This is the Keisman J-Buff!
There are a number of sources that can lead to signal degradation resulting in high end loss in your tone. If you’re running over 18.5 feet of cable, even without pedals, you’re going to lose some of the high end in your signal. If that’s the case, you will benefit from running a buffer. It will bring that high end back into your signal taking it back to it’s original, lovely tone. Another source can be a pedal it’s self! For example, a certain popular volume pedal is notorious for sucking your tone and leaving you with a flat, floppy, lifeless signal. So, by placing a buffer like our J-Buff on your board, you can alleviate that loss in tone and still be able to use that particular pedal causing the issue.
We suggest running the buffer at the very end of your pedalboard for a couple of reasons. Number one, this puts it closest to the amp preventing you from losing more signal after the buffer due to cable length. Second, buffers tend to not play nice if placed in front of some pedals, especially fuzz pedals, so placing them after allows the fuzz to get hit with the original signal and go through the buffer retaining it’s original sound. However, as with any pedal, experimentation is the best way to figure out what works best for you. At the end is just our personal preference.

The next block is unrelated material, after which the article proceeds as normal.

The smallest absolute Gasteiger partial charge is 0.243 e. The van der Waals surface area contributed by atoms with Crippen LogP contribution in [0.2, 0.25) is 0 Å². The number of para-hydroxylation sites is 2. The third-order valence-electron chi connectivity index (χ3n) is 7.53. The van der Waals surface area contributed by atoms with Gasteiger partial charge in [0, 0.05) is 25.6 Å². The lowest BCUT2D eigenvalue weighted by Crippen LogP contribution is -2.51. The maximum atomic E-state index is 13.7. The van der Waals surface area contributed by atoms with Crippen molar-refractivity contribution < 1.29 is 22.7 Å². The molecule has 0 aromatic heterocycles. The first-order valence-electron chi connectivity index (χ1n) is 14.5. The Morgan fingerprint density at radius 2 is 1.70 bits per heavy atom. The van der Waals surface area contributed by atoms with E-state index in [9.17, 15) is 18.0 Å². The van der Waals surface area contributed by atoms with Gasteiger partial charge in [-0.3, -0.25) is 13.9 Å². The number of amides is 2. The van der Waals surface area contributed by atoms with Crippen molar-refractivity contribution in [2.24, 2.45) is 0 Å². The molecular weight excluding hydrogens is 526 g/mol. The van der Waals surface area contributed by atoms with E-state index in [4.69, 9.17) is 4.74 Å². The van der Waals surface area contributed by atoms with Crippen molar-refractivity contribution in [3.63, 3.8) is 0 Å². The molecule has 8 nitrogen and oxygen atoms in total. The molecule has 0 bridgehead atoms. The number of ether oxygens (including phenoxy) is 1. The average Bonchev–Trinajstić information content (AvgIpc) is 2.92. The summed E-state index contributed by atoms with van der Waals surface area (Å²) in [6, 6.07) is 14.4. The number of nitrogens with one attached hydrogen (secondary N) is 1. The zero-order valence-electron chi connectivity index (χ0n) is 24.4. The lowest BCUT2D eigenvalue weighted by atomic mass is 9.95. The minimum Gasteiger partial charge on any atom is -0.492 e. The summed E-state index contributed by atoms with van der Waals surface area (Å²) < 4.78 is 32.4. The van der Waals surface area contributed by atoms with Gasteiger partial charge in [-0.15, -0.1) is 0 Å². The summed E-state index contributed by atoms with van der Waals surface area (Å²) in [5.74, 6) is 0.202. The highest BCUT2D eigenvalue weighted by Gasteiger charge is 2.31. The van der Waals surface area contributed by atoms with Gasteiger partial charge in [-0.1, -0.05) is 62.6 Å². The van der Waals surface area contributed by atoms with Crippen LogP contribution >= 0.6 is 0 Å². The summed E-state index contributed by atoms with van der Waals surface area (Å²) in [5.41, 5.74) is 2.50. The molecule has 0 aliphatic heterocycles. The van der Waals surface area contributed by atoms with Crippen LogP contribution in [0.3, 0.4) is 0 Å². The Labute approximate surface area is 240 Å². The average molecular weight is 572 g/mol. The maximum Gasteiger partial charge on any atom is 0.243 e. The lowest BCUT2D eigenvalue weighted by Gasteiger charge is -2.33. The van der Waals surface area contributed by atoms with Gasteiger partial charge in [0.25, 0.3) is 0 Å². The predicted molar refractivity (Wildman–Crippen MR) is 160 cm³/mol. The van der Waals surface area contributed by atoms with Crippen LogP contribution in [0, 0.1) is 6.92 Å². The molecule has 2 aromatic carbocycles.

All buffers are not made equal either, you’ll find some of the internal buffers in effects pedals are not doing their job quite as well as a dedicated buffer like ours can. At trade shows we often showcase this by allowing someone to play our demo board through an amp with a popular buffered pedal at the end of the board. We then pull that pedal off and replace it with our buffer and let the person play through the board again and this typically converts people to using a dedicated buffer like ours. The difference is very noticeable!
This pedal takes 9V DC power (center negative).